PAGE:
© 2022 Iowa Public Radio
IPR20012_Website_Header_Option2_NewsNavy.png
Play Live Radio
Next Up:
0:00
0:00
Available On Air Stations

This prized parrot is in peril from pet poachers

A researcher in South Texas is trying to understand what male and female red-crowned parrots communicate to each other. The species is beloved in the Rio Grande Valley, but endangered.
Charles Alexander
A researcher in South Texas is trying to understand what male and female red-crowned parrots communicate to each other. The species is beloved in the Rio Grande Valley, but endangered.

It is dusk at Oliveira Park, in Brownsville — the southern most city in Texas. A large, noisy flock of birds with brilliant green plumages and red splotches on their heads is fluttering in from the west as the sun sets. The Red-Crowned Parrot — beloved by locals, and threatened by habitat loss and pet poachers --has arrived to roost in the eucalyptus trees.

"Did you hear that enh-enh-enh-enh-enh by any chance?" asks a pony-tailed, sandals-wearing scientist named Karl Berg. "They're coming!"

He is holding a big directional microphone and has an audio recorder and a pair of binoculars hanging around his neck. Berg is assistant professor of biology at the University of Texas Rio Grande Valley, Brownsville campus, and one of the world's experts on Amazona viridigenalis.

But Amazona is only the genus. The native range of this charismatic bird is a sliver of northern Tamaulipas State in Mexico and the Rio Grande Valley of Texas. This avian immigrant flies back and forth across the Rio Grande to feed and nest. This makes it a Tex-Mex native, unlike its red-crowned cousins that are now commonplace in Florida and Southern California.

"We have a whole lot of breeding parrots in the United States now, and almost all of them are exotic species that escaped from zoos or from families or were freed," Berg says.

Parrots are "sort of the primates of the bird world"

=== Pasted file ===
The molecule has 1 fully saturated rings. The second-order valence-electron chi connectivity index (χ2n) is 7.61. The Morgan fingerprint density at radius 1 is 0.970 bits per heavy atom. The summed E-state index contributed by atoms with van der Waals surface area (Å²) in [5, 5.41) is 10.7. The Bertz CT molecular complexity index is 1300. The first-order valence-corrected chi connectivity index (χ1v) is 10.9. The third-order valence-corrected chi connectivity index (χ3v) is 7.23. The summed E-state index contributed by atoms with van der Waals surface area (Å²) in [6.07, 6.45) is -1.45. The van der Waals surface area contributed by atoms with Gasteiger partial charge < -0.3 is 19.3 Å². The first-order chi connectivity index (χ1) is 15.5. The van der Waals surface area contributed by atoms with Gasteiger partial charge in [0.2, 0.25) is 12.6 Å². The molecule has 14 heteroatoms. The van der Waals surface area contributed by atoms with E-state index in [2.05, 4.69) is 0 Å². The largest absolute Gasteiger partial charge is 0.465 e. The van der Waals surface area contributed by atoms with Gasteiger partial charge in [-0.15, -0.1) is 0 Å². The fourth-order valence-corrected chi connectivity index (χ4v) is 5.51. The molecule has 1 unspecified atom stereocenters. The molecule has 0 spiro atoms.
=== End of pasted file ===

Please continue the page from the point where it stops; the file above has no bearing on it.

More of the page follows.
The lower Rio Grande Valley is a paradise for birdwatchers. They come here to check off the green jay, the Inca dove, and the chachalaca on their life list. But the large, multi-colored population of parrots is a special attraction. In addition to the red-crowned, an alert birder can spot white-fronted, yellow-headed and red-lored parrots, along with chattering flocks of Green Parakeets — the second parrot native to the United States. The other three types of parrots are not considered native to the region.

"The parrots are so fascinating to watch because they're such a social bird," says Linda Rockwell, a former American Birding Association board member. She was parrot-watching in the park on this early November evening as part of the Rio Grande Valley Birding Festival. "They flock together. They communicate with each other. Watching the way birds interact with each other is one of the best parts of birding."

The ability of parrots to mimic human speech is one reason they're so coveted as caged birds. Parrots are considered among the most intelligent birds in the avian world. In other words, they don't just parrot what humans say. Alex, the African grey parrot who was the subject of a 30-year experiment with animal psychologist Irene Pepperberg, had a vocabulary of 150 words. He could form concepts and identify colors and shapes. When Alex died in 2007, he got obits in The New York Times and The Economist.

"Parrots and corvids [the crow family] are sort of the primates of the bird world in a cognitive sense," Berg says.

"Polly wants a cracker is actually kind of a complicated thing," he continues. "The same bird in a different environment could say that in Mandarin or Italian or German or Spanish. That's no small feat."

Karl Berg is one of the world's experts on <em>Amazona viridigenalis, </em>the Red-Crowned Parrot.
John Burnett / NPR
/
NPR
Karl Berg is one of the world's experts on Amazona viridigenalis, the Red-Crowned Parrot.

In his cluttered lab at the UTRGV campus across town, Berg is taking a different approach than measuring the intelligence of parrots who have learned to talk to humans. The researcher wants to understand what parrots say when they communicate with each other.